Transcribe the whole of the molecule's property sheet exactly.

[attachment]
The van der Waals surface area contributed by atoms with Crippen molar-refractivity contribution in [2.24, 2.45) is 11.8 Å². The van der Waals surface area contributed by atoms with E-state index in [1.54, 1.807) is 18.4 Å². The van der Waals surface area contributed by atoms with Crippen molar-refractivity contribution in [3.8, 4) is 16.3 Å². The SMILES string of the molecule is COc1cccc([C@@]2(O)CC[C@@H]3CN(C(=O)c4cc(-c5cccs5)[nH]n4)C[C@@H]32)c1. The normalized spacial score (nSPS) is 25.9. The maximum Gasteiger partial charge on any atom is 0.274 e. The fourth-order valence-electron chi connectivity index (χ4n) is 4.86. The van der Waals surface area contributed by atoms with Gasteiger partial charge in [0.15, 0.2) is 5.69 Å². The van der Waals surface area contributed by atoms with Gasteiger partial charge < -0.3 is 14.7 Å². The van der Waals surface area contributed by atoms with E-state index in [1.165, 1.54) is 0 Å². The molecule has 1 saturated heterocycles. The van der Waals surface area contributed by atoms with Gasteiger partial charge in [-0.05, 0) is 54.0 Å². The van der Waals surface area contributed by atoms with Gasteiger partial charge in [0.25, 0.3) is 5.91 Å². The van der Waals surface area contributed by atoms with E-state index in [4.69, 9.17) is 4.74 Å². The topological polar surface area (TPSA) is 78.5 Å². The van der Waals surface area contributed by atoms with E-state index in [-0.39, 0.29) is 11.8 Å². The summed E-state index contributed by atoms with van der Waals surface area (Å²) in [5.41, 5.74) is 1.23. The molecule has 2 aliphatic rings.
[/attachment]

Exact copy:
The van der Waals surface area contributed by atoms with Crippen molar-refractivity contribution in [2.24, 2.45) is 11.8 Å². The van der Waals surface area contributed by atoms with E-state index in [1.54, 1.807) is 18.4 Å². The van der Waals surface area contributed by atoms with Crippen molar-refractivity contribution in [3.8, 4) is 16.3 Å². The SMILES string of the molecule is COc1cccc([C@@]2(O)CC[C@@H]3CN(C(=O)c4cc(-c5cccs5)[nH]n4)C[C@@H]32)c1. The normalized spacial score (nSPS) is 25.9. The maximum Gasteiger partial charge on any atom is 0.274 e. The fourth-order valence-electron chi connectivity index (χ4n) is 4.86. The van der Waals surface area contributed by atoms with Gasteiger partial charge in [0.15, 0.2) is 5.69 Å². The van der Waals surface area contributed by atoms with Gasteiger partial charge < -0.3 is 14.7 Å². The van der Waals surface area contributed by atoms with E-state index in [1.165, 1.54) is 0 Å². The molecule has 1 saturated heterocycles. The van der Waals surface area contributed by atoms with Gasteiger partial charge in [-0.05, 0) is 54.0 Å². The van der Waals surface area contributed by atoms with Gasteiger partial charge in [0.25, 0.3) is 5.91 Å². The van der Waals surface area contributed by atoms with E-state index in [4.69, 9.17) is 4.74 Å². The topological polar surface area (TPSA) is 78.5 Å². The van der Waals surface area contributed by atoms with E-state index in [-0.39, 0.29) is 11.8 Å². The summed E-state index contributed by atoms with van der Waals surface area (Å²) in [5.41, 5.74) is 1.23. The molecule has 2 aliphatic rings.